Major William Edmund Hay

William Edmund Hay was born in 1805 and joined the army of the East Indian Company as a cadet aged sixteen.

In over twenty years service in the East India Hay rose to the rank of Major.

Hay’s time in the Company led to him travelling extensively across the Western Himalayas.

When he retired from military service he remained in the region becoming a merchant and assistant post master.

Due to his continual presence in the area and through his extensive travels Hay was able to do what very few Europeans had done in recorded history – have maps made that charted Tibet.

The maps drawn by a travelling lama depict the main passage through Tibet used by traders and pilgrims in the 19th century

Hay’s downfall

Hay is described as handsome, popular and a great sportsman in Dr Lange’s studies.

However he made an unfortunate marriage to which he referred in a letter written in 1845.

“I shall merely say that my wife disgraced me and to hide it tried to poison me with arsenic. Foresaid disgrace completely upset me, and sent me on a long travel.”

Along with Hay’s unfortunate choice in marriage he had expensive tastes that crippled him financially.

Hays financial insecurity along with leaving no children is believed to be the principle reasons which allowed Wise to purchase the maps.

Dr Lange says: “we assume Hay sold his Tibet collection including the later Wise Collection now held in the British Library.”

Newly announced letters that could provide the definitive answer to how Wise obtained the maps

The assumption of a transaction taking place between the two men could be confirmed in America.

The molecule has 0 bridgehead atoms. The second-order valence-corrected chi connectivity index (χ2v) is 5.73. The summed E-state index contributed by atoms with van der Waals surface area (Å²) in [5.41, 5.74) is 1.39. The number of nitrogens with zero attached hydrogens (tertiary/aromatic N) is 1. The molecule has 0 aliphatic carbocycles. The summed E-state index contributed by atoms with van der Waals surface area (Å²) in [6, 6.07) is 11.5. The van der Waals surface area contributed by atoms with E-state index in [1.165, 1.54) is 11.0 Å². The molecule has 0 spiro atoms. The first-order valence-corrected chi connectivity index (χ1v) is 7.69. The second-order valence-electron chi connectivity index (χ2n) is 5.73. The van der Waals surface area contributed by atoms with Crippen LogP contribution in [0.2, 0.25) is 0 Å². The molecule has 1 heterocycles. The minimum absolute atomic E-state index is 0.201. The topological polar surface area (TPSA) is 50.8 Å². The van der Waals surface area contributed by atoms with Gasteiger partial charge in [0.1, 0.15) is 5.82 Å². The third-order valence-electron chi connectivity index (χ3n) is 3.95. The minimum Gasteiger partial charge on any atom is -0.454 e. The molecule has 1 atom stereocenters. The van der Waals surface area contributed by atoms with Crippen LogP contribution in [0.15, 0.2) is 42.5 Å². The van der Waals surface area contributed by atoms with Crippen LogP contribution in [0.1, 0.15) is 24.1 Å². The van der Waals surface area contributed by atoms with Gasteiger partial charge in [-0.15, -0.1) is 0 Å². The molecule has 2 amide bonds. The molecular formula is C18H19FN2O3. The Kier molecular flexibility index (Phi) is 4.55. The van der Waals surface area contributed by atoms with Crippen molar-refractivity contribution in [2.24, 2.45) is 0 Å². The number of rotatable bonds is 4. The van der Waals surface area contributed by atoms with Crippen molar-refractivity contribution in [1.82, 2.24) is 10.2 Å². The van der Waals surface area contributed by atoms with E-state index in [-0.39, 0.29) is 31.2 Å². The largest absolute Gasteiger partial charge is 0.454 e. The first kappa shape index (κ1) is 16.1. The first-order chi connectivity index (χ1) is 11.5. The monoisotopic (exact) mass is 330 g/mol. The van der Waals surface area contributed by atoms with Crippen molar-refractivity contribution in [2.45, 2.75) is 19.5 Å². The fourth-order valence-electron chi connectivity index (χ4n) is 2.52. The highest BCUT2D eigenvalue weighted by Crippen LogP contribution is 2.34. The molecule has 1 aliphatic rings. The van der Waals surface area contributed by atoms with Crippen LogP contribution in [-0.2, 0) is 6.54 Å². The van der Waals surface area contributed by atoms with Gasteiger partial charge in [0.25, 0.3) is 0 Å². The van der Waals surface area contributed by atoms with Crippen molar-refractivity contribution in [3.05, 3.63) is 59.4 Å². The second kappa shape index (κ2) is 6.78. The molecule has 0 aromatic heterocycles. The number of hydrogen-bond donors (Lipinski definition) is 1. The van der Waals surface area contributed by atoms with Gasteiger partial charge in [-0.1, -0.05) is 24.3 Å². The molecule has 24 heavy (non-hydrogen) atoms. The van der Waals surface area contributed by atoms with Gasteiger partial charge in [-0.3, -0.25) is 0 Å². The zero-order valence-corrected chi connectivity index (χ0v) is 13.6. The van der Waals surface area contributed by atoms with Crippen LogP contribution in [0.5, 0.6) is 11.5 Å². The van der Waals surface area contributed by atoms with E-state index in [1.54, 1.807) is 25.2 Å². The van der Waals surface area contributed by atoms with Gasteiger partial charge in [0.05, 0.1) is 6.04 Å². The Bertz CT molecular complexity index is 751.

Lucy Goodpastor, who resides in Indianapolis Indiana, happened to be reading an article written by Diana Lange and discovered that the central figure was her grandfather four times removed Dr Thomas Alexander Wise.

Lucy Goodpastor is Dr Wise’s great great great great granddaughter

A cache of letters written by Wise has been in Lucy’s mother’s possession since 1965.

A note left with an innocuous trunk that contained the letters, written by the wife of Thomas Wise’s grandson, went:

“Have put aside enclosed as interesting, the amazing work of one Thomas Wise. The trunk should not be scrapped without careful study. A man of wide education and so many papers touch on things which are so much of interest today.”

Lucy describes how her family ‘lucked out’ receiving the trunk, which was stored in the attic.

Dr Lange believes there is real possibility the letters could finally show why Hay gave up the maps.

“They could potentially reveal information on the circumstances of the acquisition of the maps and the lama who made them.”

Dr Wise’s letters are currently being examined in North Carolina

Discovering you’re related to a famous person

When asked what it’s like being related to someone of renown Mrs Goodpastor, who visited the Wise exhibit in Dundee, said it was exciting.

Lucy explained it inspires her being associated with a man whose collection, knowledge and travels contributed to understanding a segment of human history.

“It was exciting when we read that this man was of interest. It’s inspiring that this man did what he did. It makes me think ‘gosh, what can my kids do?’”